The Athens Review
The Murchison Volunteer Department invited the community to the fire station Saturday to plead its case for creation of Emergency Services District No. 8, up for a May 11 vote.
The room was mostly empty for a presentation of hundreds of slides showing the department in action, and how quickly a small spark can turn into widespread devastation. Though the turnout was sparse, Fire Chief Gerry Huffman hopes to convince the voters of the department's need for funds to keep the fire trucks ready to roll when the emergency calls come.
“I think the most important thing we can do before election day is educate the public,” Huffman said.
ESDs are political subdivisions established by local voters for the purpose of raising money through ad-valorem taxes on all real property located within the district. If the ESD is approved by the voters, the district board of directors will set a taxable value that cannot exceed 10 cents per $100 valuation. Huffman said his department needs the funds an ESD can bring for training and equipment.
Henderson County allocates $10,600 to each VFD in the county annually. Huffman said that pays for things such as insurance, but doesn’t touch other expenses. It takes $27,095 to train and equip the average firefighter. Filling up the trucks costs from $350 to $700 each month. The price of fire trucks and apparatus is far beyond what the department can raise through fundraisers and donations.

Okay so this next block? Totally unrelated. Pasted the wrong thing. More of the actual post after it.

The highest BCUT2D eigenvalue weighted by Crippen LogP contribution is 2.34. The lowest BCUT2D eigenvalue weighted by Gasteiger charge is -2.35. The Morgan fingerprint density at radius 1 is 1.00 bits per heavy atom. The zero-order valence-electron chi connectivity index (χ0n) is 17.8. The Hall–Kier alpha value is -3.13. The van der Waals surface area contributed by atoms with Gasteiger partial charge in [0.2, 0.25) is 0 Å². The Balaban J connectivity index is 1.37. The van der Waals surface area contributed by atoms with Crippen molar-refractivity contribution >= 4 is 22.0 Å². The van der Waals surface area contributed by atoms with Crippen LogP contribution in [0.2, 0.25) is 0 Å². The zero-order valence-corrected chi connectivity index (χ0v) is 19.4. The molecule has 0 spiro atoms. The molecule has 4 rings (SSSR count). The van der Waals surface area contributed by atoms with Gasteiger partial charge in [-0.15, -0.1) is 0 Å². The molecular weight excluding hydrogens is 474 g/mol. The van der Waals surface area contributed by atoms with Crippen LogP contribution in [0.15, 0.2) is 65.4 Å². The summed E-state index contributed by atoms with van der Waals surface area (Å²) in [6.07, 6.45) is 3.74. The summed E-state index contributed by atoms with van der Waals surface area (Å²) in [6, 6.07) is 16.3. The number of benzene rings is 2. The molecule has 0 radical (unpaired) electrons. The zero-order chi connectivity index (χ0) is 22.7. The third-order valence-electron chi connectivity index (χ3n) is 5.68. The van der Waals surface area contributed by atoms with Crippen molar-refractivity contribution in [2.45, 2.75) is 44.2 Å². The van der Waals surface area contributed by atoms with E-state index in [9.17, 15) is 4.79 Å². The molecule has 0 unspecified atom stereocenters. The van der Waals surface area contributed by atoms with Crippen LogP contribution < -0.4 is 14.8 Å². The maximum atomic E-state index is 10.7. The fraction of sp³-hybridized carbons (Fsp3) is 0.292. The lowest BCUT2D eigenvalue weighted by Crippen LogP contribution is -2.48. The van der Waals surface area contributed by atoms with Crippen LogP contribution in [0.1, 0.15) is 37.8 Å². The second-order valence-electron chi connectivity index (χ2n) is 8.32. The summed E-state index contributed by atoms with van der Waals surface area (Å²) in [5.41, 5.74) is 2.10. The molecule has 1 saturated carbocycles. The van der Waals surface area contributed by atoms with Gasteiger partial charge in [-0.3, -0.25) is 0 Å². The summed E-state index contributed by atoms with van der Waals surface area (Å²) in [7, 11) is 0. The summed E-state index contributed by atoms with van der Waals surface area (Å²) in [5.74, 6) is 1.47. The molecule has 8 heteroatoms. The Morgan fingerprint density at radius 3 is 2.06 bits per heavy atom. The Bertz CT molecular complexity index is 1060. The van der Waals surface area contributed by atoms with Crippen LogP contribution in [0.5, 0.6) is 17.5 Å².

The MVD currently has four trucks ready to go. The two brush trucks were pieced together, Huffman said, to make them somewhat functional.
“The smaller trucks run every day for grass fires and medical calls,” Assistant Fire Chief Matthew Randolph said.
ESD proponents want to place a fire station near Lake Athens to lower response times to that area. A small fire can engulf an entire room in three minutes, but it takes the average fire victim three-and-a-half minutes before making the initial emergency call to 9-1-1. That makes response time critical, Huffman said.
The Murchison VFD serves 100 square miles, about one-sixth of Henderson County, with a population of about 13,000.
In the U.S., 76 percent of the firefighters are volunteers. In Henderson County, that grows to 96 percent, Huffman said. Most of the firefighters have full-time jobs away from the department.
Huffman has worked for the City of Athens for 17 years. He’s on the job from 8 a.m. to 5 p.m. in the street department, and is thankful that his supervisors are understanding when he gets called away to a Murchison-area blaze.
Huffman remembers a string of fires along State Highway 31 in September, 2011 between the Henderson County Fair Park Complex and Murchison city limits that took the maximum effort of his department and several neighboring departments to control.
“I was at work. While I was there, I made two phone calls, and had everything lined up for that fire,” Huffman said. “Then I went to my supervisor, and took vacation time to come to the fire. A lot of us have to.”